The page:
384 U.S. 152

384 U.S. 152

384 U.S. 152

86 S.Ct. 1378

16 L.Ed.2d 431

Walter Francis RIGGAN

No. 887.

Supreme Court of the United States

May 2, 1966

H. Clifford Allder, for petitioner.

Robert Y. Button, Atty. Gen. of Virginia, and M. Harris Parker, Asst. Atty. Gen., for respondent.

On Petition for Writ of Certiorari to the Supreme Court of Appeals of Virginia.



The petition for a writ of certiorari is granted. The judgment is reversed. Aguilar v. State of Texas, 378 U.S. 108, 84 S.Ct. 1509, 12 L.Ed.2d 723.


Mr. Justice CLARK, with whom Mr. Justice BLACK, Mr. Justice HARLAN, and Mr. Justice STEWART join, dissenting.


Probable cause for the issuance of the warrant in this case authorizing the search of apartment 604C, 3000 Spout Run Parkway, Arlington, Virginia, was based upon the recital in the affidavit of ‘personal observation of the premises’ by Officer Stover, the affiant, and ‘information from sources believed by the police department to be reliable.’*


The Supreme Court of Appeals of Virginia found that Officer Stover had the apartment building at 3000 Spout Run Parkway under his personal surveillance in December 1962 and January 1963. During those months he saw the petitioner Riggan ‘come and go’ from the building. Riggan was known to the police, having been arrested in November 1962 on a charge of assault. That arrest was made at apartment 604C by Officer Hartel, who noticed telephones cut from their wires and placed in a closet, along with other suspicious circumstances. After he reported this to the police department, the vice squad, of which Officer Stover was a member, began to investigate activities on the premises. In addition to receiving this report, Officer Stover learned from two fellow police officers and two other informants, whom he believed to be reliable, that a lottery was being conducted from apartment 604C.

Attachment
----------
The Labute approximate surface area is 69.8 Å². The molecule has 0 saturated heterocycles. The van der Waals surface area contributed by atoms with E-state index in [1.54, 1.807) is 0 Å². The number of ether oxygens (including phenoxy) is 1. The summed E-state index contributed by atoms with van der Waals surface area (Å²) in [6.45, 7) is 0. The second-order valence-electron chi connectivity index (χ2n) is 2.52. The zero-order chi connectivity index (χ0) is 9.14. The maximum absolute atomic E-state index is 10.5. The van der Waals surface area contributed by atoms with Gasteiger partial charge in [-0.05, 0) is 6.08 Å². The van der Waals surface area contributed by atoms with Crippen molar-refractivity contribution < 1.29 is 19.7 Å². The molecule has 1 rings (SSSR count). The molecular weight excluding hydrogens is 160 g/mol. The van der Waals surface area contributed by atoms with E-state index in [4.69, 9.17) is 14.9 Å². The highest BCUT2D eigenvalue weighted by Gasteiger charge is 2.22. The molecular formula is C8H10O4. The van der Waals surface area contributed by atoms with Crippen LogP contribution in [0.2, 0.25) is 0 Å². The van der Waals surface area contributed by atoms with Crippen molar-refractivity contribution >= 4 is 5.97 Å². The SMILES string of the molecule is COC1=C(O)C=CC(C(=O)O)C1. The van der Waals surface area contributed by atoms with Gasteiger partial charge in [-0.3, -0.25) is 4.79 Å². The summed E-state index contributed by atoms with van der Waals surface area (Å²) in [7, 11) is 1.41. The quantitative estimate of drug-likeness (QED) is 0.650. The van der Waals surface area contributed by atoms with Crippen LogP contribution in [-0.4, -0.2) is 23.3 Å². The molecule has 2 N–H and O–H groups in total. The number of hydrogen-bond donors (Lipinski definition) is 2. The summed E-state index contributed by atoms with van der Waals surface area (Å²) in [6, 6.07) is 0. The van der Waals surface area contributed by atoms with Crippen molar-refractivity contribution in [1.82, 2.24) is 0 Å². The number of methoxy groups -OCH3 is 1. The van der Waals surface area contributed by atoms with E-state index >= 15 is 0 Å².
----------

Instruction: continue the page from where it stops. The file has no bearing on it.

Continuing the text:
In view of these facts I do not see how this case can be controlled by Aguilar v. State of Texas, 378 U.S. 108, 84 S.Ct. 1509, 12 L.Ed.2d 723 (1964). There the affidavit was based purely on hearsay. It was found inadequate under the rule applied in Giordenello v. United States, 357 U.S. 480, 78 S.Ct. 1245, 2 L.Ed.2d 1503 (1958), where a majority of the Court found that the complaint ‘does not indicate any sources for the complainant’s belief; and it does not set forth any other sufficient basis upon which a finding of probable cause could be made.’ At 486, 78 S.Ct. at 1250. The affidavit here not only alleged ‘personal observation’ but recited that the affiant had information from other reliable ‘sources,’ who were subsequently identified as police officers and private informants.


I therefore dissent.


It is interesting to note that an affidavit with allegations identical to those now in question was approved by the Virginia Supreme Court of Appeals in Tri-Pharmacy, Inc. v. United States, 203 Va. 723, 127 S.E.2d 89 (1962). We denied certiorari in Tri-Pharmacy in January 1963, 371 U.S. 962, 83 S.Ct. 542, 9 L.Ed.2d 509, before Aguilar but a month after the argument in Ker v. State of California, 374 U.S. 23, 83 S.Ct. 1623, 10 L.Ed.2d 726 (1963), and during the same Term that the opinion in Ker was announced. In view of the fact that Ker is the first and leading case on the implementation of Mapp v. Ohio, 367 U.S. 643, 81 S.Ct. 1684, 6 L.Ed.2d 1081 (1961), it is strange that we denied certiorari in Tri-Pharmacy at that time rather than holding the case until Ker was decided—if any problem of unreasonable search existed. It is stranger still that the Court now grants and reverses this case summarily without giving Virginia a chance to argue the legality of its affidavit, which it had every reason to think was sufficient.